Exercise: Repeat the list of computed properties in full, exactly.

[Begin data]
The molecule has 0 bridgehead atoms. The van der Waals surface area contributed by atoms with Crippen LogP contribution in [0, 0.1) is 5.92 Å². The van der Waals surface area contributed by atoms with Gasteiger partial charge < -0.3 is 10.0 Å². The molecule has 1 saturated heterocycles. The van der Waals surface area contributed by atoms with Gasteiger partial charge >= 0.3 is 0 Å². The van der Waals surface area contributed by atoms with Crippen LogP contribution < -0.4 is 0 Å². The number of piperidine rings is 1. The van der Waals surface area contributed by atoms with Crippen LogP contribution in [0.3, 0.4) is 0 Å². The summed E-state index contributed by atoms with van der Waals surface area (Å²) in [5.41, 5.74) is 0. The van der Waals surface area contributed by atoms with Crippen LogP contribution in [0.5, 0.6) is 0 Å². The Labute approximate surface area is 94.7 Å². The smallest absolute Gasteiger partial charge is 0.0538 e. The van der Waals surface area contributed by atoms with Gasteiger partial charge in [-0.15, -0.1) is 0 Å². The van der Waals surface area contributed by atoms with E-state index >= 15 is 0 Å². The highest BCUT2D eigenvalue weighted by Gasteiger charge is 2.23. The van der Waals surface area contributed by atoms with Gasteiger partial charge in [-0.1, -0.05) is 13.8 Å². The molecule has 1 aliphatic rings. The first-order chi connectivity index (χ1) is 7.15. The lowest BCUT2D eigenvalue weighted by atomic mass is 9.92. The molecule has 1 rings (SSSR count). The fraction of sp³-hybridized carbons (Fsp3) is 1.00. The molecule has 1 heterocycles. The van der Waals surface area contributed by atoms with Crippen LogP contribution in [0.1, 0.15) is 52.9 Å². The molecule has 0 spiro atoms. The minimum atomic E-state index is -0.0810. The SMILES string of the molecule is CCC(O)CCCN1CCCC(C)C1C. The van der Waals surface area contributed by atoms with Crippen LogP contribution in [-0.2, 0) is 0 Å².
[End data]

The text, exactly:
The molecule has 0 bridgehead atoms. The van der Waals surface area contributed by atoms with Crippen LogP contribution in [0, 0.1) is 5.92 Å². The van der Waals surface area contributed by atoms with Gasteiger partial charge < -0.3 is 10.0 Å². The molecule has 1 saturated heterocycles. The van der Waals surface area contributed by atoms with Gasteiger partial charge >= 0.3 is 0 Å². The van der Waals surface area contributed by atoms with Crippen LogP contribution < -0.4 is 0 Å². The number of piperidine rings is 1. The van der Waals surface area contributed by atoms with Crippen LogP contribution in [0.3, 0.4) is 0 Å². The summed E-state index contributed by atoms with van der Waals surface area (Å²) in [5.41, 5.74) is 0. The van der Waals surface area contributed by atoms with Crippen LogP contribution in [0.5, 0.6) is 0 Å². The Labute approximate surface area is 94.7 Å². The smallest absolute Gasteiger partial charge is 0.0538 e. The van der Waals surface area contributed by atoms with Gasteiger partial charge in [-0.15, -0.1) is 0 Å². The van der Waals surface area contributed by atoms with E-state index >= 15 is 0 Å². The highest BCUT2D eigenvalue weighted by Gasteiger charge is 2.23. The van der Waals surface area contributed by atoms with Gasteiger partial charge in [-0.1, -0.05) is 13.8 Å². The molecule has 1 aliphatic rings. The first-order chi connectivity index (χ1) is 7.15. The lowest BCUT2D eigenvalue weighted by atomic mass is 9.92. The molecule has 1 rings (SSSR count). The fraction of sp³-hybridized carbons (Fsp3) is 1.00. The molecule has 1 heterocycles. The van der Waals surface area contributed by atoms with Crippen LogP contribution in [0.1, 0.15) is 52.9 Å². The molecule has 0 spiro atoms. The minimum atomic E-state index is -0.0810. The SMILES string of the molecule is CCC(O)CCCN1CCCC(C)C1C. The van der Waals surface area contributed by atoms with Crippen LogP contribution in [-0.2, 0) is 0 Å².